Are you among the 70 million Americans who can’t sleep on occasion? Nearly half the population struggles with symptoms at some point, but you don’t have to toss and turn. Meditation may be your ticket to your most relaxing night’s slumber yet.
Adhering to a religious belief system isn’t necessary to reap the perks — anyone can learn this ancient practice and put unique twists on it that work for them. Are you ready to get some Zzzs after achieving inner zen? Here’s how meditation can lead to a more restful sleep.
Creates a Soothing Evening Ritual
Pause for a moment and consider how hard it is to alternate day and night shifts. People are creatures of habit and often rely on the power of predictable routines to function at their best. A soothing bedtime ritual is a beneficial sleep habit that cues your body, “It’s time to rest and recover now.”
Best of all, you don’t have to spend 30 minutes on your zafu or yoga mat — instead, let your meditation complement the natural tiredness your body and brain feel at day’s end. Many Buddhist monks spend the last moments before slumber contemplating the past 24 hours, evaluating how they acted correctly and what they would like to improve. You can do the same seated or lying on your mattress or try a western self-care variation:
- In the tub: Combine meditation with other bedtime rituals for double the impact by setting a timer before you sink into the bubbles and spend a minute or two practicing mindfulness of breathing. Draw your awareness to your inhales and exhales, perhaps using a simple mantra from Thich Nhat Hanh to focus. “Breathing in, I am aware that I am breathing in — breathing out, I am aware that I am breathing out.” Don’t go too long, so you don’t accidentally fall asleep.
- While brushing your teeth: Brushing your teeth and hair and washing your face before bed can be a nurturing self-care ritual. As you do so, contemplate the miracle of human existence — all those different cells that go into the singular creation that is you. Practice gratitude. It’s a blessing to have running water, a toothbrush and revitalizing creams for your skin.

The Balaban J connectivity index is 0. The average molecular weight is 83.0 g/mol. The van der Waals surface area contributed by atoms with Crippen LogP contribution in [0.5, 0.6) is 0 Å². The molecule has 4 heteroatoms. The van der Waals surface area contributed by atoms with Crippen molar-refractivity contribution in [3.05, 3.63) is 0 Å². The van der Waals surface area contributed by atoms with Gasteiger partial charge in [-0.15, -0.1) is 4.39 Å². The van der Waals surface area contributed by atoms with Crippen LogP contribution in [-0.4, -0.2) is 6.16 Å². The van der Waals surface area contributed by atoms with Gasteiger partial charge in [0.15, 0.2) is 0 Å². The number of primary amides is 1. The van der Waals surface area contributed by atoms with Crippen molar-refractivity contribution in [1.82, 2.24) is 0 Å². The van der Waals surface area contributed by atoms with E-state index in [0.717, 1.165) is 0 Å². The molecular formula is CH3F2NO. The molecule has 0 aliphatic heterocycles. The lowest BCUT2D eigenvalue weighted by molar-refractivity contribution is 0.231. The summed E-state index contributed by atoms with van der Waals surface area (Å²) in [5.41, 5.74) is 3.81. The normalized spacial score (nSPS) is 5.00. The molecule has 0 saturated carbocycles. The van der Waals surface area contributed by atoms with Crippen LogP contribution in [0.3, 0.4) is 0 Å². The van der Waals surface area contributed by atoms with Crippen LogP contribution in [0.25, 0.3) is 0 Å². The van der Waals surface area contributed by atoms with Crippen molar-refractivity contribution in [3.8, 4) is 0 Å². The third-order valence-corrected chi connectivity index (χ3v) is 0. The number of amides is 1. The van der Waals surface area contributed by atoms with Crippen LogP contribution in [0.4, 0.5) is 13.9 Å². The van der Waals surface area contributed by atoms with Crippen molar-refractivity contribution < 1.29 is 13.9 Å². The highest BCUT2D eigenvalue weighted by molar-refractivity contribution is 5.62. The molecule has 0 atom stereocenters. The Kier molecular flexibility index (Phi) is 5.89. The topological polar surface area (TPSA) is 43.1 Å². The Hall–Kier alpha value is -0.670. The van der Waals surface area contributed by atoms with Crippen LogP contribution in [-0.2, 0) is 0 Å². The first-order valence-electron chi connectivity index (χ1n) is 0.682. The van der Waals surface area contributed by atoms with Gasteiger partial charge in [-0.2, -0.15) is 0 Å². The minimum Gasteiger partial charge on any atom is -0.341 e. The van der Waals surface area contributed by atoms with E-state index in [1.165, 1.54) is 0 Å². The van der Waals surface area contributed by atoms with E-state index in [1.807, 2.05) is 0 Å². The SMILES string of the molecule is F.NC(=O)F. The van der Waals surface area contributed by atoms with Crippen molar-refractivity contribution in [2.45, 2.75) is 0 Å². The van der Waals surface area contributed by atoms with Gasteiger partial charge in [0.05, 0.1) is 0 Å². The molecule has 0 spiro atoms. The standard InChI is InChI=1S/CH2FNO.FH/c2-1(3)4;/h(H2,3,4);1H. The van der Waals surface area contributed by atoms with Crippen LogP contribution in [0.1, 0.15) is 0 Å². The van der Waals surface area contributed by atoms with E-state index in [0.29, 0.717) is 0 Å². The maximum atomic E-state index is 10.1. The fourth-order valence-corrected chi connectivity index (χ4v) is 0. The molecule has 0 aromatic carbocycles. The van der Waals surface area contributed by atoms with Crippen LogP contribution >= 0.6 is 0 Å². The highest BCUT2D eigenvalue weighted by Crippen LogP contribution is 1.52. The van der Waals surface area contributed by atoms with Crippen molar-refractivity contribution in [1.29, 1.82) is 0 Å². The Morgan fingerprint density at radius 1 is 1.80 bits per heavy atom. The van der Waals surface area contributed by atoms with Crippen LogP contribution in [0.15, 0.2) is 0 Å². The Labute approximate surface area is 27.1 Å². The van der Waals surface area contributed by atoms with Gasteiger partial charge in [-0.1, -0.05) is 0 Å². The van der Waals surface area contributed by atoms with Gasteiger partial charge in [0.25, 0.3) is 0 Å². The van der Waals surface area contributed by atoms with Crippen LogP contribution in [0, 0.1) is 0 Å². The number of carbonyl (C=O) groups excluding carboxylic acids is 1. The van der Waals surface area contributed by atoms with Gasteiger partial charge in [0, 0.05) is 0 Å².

Calms Your Central Nervous System
Think about how hard it is to get a toddler to nap immediately after coming inside from a vigorous romp on the playground. It takes a minute to reverse polarity and let the parasympathetic or rest-and-digest side take control.
Meditation soothes your central nervous system. The very act of deep, slow breathing engages your parasympathetic side, inducing a feeling of relaxation and calm. Elongating your exhales slightly can help, as can performing a body scan and breathing relaxation into any areas of muscle tension.
Adjusts Your Mood and Mindset
Have you ever been physically exhausted yet unable to sleep, thanks to your racing thoughts? Focusing on your fears or problems before bed can have you burning the midnight oil even when a good night’s rest could help you see things more clearly.
Meditation can quiet out-of-control thoughts. When you’re restless and edgy with worries, racing thoughts or ruminations clouding your mind, start with mindfulness of breathing, counting and mentally repeating a short mantra to quiet the din.
Once you feel a sense of calm arise, you can objectively examine the thoughts keeping you awake and reframe them. Sometimes it’s hard, especially if you’re experiencing traumatic events like the loss of a loved one or severe financial hardship. That’s where guided meditations can help. A soothing, spoken voice leads you on a mental journey, reassuring you with positive affirmations or helping you find peace with your situation.
You can find such recordings on various meditation and mental health apps or for free on YouTube. Download them so the light from your electronic device won’t disturb you — or if you often reach for your phone in the middle of the night. Remember, you don’t have to listen to the entire session. Falling asleep is your goal, making it a plus if you drift off within the first few minutes.
Obtain More Restful Sleep With Meditation
If you toss and turn at night, meditation can help. Making this practice part of your bedtime ritual can help soothe you into restorative slumber. Add meditation to your end-of-day routine to enjoy a more restful sleep — you’ll thank yourself each morning you awaken refreshed.
Photo by bruce mars.